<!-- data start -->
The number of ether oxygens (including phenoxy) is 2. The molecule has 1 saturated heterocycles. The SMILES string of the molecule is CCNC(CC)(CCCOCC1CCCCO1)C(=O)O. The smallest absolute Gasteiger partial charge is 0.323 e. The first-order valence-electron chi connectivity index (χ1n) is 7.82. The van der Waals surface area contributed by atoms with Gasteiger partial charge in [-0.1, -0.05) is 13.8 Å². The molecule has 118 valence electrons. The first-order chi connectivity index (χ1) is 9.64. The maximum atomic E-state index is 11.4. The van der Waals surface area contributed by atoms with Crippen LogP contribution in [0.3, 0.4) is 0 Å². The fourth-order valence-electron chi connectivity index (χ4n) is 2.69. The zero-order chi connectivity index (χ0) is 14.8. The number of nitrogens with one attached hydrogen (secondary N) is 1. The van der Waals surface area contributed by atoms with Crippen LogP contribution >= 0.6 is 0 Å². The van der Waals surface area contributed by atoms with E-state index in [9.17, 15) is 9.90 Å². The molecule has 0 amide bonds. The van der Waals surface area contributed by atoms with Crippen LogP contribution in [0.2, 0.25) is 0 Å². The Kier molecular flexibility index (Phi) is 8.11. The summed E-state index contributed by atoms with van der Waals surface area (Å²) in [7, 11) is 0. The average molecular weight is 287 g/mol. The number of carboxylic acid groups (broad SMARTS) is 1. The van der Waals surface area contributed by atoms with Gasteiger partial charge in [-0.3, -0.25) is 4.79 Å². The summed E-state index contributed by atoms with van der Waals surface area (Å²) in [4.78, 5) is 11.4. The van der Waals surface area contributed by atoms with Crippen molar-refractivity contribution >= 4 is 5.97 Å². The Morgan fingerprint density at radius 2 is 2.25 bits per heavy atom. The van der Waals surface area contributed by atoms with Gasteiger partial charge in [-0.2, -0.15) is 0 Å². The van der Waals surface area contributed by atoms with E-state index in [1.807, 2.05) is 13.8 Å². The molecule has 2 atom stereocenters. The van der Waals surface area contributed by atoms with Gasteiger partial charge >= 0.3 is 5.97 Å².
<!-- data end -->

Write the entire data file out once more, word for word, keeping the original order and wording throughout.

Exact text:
The number of ether oxygens (including phenoxy) is 2. The molecule has 1 saturated heterocycles. The SMILES string of the molecule is CCNC(CC)(CCCOCC1CCCCO1)C(=O)O. The smallest absolute Gasteiger partial charge is 0.323 e. The first-order valence-electron chi connectivity index (χ1n) is 7.82. The van der Waals surface area contributed by atoms with Gasteiger partial charge in [-0.1, -0.05) is 13.8 Å². The molecule has 118 valence electrons. The first-order chi connectivity index (χ1) is 9.64. The maximum atomic E-state index is 11.4. The van der Waals surface area contributed by atoms with Crippen LogP contribution in [0.3, 0.4) is 0 Å². The fourth-order valence-electron chi connectivity index (χ4n) is 2.69. The zero-order chi connectivity index (χ0) is 14.8. The number of nitrogens with one attached hydrogen (secondary N) is 1. The van der Waals surface area contributed by atoms with Crippen LogP contribution >= 0.6 is 0 Å². The van der Waals surface area contributed by atoms with E-state index in [9.17, 15) is 9.90 Å². The molecule has 0 amide bonds. The van der Waals surface area contributed by atoms with Crippen LogP contribution in [0.2, 0.25) is 0 Å². The Kier molecular flexibility index (Phi) is 8.11. The summed E-state index contributed by atoms with van der Waals surface area (Å²) in [7, 11) is 0. The average molecular weight is 287 g/mol. The number of carboxylic acid groups (broad SMARTS) is 1. The van der Waals surface area contributed by atoms with Gasteiger partial charge in [-0.3, -0.25) is 4.79 Å². The summed E-state index contributed by atoms with van der Waals surface area (Å²) in [4.78, 5) is 11.4. The van der Waals surface area contributed by atoms with Crippen molar-refractivity contribution >= 4 is 5.97 Å². The Morgan fingerprint density at radius 2 is 2.25 bits per heavy atom. The van der Waals surface area contributed by atoms with Gasteiger partial charge in [-0.2, -0.15) is 0 Å². The van der Waals surface area contributed by atoms with E-state index in [1.807, 2.05) is 13.8 Å². The molecule has 2 atom stereocenters. The van der Waals surface area contributed by atoms with Gasteiger partial charge >= 0.3 is 5.97 Å².